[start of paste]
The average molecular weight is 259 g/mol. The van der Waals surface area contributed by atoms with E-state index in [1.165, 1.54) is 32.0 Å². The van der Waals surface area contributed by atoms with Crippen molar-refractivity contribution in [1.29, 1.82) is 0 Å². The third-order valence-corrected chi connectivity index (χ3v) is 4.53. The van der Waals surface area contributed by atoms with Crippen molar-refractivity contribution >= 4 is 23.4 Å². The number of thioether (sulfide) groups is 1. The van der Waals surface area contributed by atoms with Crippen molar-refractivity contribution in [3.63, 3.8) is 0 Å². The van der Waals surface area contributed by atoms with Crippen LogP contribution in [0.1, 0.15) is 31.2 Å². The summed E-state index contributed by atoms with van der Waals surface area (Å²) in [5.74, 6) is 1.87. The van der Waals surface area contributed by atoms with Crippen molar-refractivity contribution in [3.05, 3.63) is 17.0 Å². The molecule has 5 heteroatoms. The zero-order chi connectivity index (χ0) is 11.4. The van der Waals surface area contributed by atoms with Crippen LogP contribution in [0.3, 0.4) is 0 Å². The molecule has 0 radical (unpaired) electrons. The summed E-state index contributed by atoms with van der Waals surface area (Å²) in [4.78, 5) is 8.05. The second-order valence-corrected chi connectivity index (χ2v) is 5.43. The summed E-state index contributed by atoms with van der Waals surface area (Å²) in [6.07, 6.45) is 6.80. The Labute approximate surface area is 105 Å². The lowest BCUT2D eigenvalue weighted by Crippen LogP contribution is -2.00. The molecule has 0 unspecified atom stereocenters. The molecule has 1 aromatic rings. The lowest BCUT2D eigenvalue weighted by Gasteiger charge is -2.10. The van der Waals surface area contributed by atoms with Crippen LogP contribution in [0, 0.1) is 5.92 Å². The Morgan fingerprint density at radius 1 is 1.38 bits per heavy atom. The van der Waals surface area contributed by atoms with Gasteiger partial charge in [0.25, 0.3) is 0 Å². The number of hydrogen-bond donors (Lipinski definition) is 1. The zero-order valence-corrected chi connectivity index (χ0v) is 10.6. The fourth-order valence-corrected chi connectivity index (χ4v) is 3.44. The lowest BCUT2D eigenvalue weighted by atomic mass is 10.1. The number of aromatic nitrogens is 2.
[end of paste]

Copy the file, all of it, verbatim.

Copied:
The average molecular weight is 259 g/mol. The van der Waals surface area contributed by atoms with E-state index in [1.165, 1.54) is 32.0 Å². The van der Waals surface area contributed by atoms with Crippen molar-refractivity contribution in [1.29, 1.82) is 0 Å². The third-order valence-corrected chi connectivity index (χ3v) is 4.53. The van der Waals surface area contributed by atoms with Crippen molar-refractivity contribution >= 4 is 23.4 Å². The number of thioether (sulfide) groups is 1. The van der Waals surface area contributed by atoms with Crippen molar-refractivity contribution in [3.63, 3.8) is 0 Å². The van der Waals surface area contributed by atoms with Crippen LogP contribution in [0.1, 0.15) is 31.2 Å². The summed E-state index contributed by atoms with van der Waals surface area (Å²) in [5.74, 6) is 1.87. The van der Waals surface area contributed by atoms with Crippen molar-refractivity contribution in [3.05, 3.63) is 17.0 Å². The molecule has 5 heteroatoms. The zero-order chi connectivity index (χ0) is 11.4. The van der Waals surface area contributed by atoms with Crippen LogP contribution in [0.3, 0.4) is 0 Å². The molecule has 0 radical (unpaired) electrons. The summed E-state index contributed by atoms with van der Waals surface area (Å²) in [4.78, 5) is 8.05. The second-order valence-corrected chi connectivity index (χ2v) is 5.43. The summed E-state index contributed by atoms with van der Waals surface area (Å²) in [6.07, 6.45) is 6.80. The Labute approximate surface area is 105 Å². The lowest BCUT2D eigenvalue weighted by Crippen LogP contribution is -2.00. The molecule has 0 unspecified atom stereocenters. The molecule has 1 aromatic rings. The lowest BCUT2D eigenvalue weighted by Gasteiger charge is -2.10. The van der Waals surface area contributed by atoms with Crippen LogP contribution in [0, 0.1) is 5.92 Å². The Morgan fingerprint density at radius 1 is 1.38 bits per heavy atom. The van der Waals surface area contributed by atoms with Gasteiger partial charge in [0.25, 0.3) is 0 Å². The number of hydrogen-bond donors (Lipinski definition) is 1. The zero-order valence-corrected chi connectivity index (χ0v) is 10.6. The fourth-order valence-corrected chi connectivity index (χ4v) is 3.44. The lowest BCUT2D eigenvalue weighted by atomic mass is 10.1. The number of aromatic nitrogens is 2.